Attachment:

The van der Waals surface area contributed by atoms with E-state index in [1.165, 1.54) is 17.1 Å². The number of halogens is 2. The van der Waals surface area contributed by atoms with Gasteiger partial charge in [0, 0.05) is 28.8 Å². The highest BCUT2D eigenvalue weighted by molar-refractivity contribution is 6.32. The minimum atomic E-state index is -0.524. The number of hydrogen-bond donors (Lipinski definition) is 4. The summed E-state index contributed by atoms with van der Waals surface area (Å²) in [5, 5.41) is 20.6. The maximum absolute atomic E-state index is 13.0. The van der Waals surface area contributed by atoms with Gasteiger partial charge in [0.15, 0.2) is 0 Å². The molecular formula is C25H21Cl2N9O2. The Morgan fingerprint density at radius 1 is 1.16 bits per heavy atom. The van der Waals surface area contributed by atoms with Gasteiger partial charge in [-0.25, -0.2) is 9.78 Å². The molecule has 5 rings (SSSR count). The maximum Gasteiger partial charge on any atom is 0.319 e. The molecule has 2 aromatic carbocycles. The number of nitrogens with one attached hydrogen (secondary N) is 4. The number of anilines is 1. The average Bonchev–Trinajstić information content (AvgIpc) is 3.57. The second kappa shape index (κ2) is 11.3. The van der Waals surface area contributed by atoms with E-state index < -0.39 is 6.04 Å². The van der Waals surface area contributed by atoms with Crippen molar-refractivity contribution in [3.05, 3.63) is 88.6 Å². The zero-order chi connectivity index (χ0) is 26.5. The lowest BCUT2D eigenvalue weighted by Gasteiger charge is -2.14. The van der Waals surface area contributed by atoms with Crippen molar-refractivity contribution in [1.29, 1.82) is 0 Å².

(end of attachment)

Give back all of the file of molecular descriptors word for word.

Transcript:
The van der Waals surface area contributed by atoms with E-state index in [1.165, 1.54) is 17.1 Å². The number of halogens is 2. The van der Waals surface area contributed by atoms with Gasteiger partial charge in [0, 0.05) is 28.8 Å². The highest BCUT2D eigenvalue weighted by molar-refractivity contribution is 6.32. The minimum atomic E-state index is -0.524. The number of hydrogen-bond donors (Lipinski definition) is 4. The summed E-state index contributed by atoms with van der Waals surface area (Å²) in [5, 5.41) is 20.6. The maximum absolute atomic E-state index is 13.0. The van der Waals surface area contributed by atoms with Gasteiger partial charge in [0.15, 0.2) is 0 Å². The molecular formula is C25H21Cl2N9O2. The Morgan fingerprint density at radius 1 is 1.16 bits per heavy atom. The van der Waals surface area contributed by atoms with Gasteiger partial charge in [-0.25, -0.2) is 9.78 Å². The molecule has 5 rings (SSSR count). The maximum Gasteiger partial charge on any atom is 0.319 e. The molecule has 2 aromatic carbocycles. The number of nitrogens with one attached hydrogen (secondary N) is 4. The number of anilines is 1. The average Bonchev–Trinajstić information content (AvgIpc) is 3.57. The second kappa shape index (κ2) is 11.3. The van der Waals surface area contributed by atoms with E-state index < -0.39 is 6.04 Å². The van der Waals surface area contributed by atoms with Crippen molar-refractivity contribution in [3.05, 3.63) is 88.6 Å². The zero-order chi connectivity index (χ0) is 26.5. The lowest BCUT2D eigenvalue weighted by Gasteiger charge is -2.14. The van der Waals surface area contributed by atoms with Crippen molar-refractivity contribution in [1.29, 1.82) is 0 Å².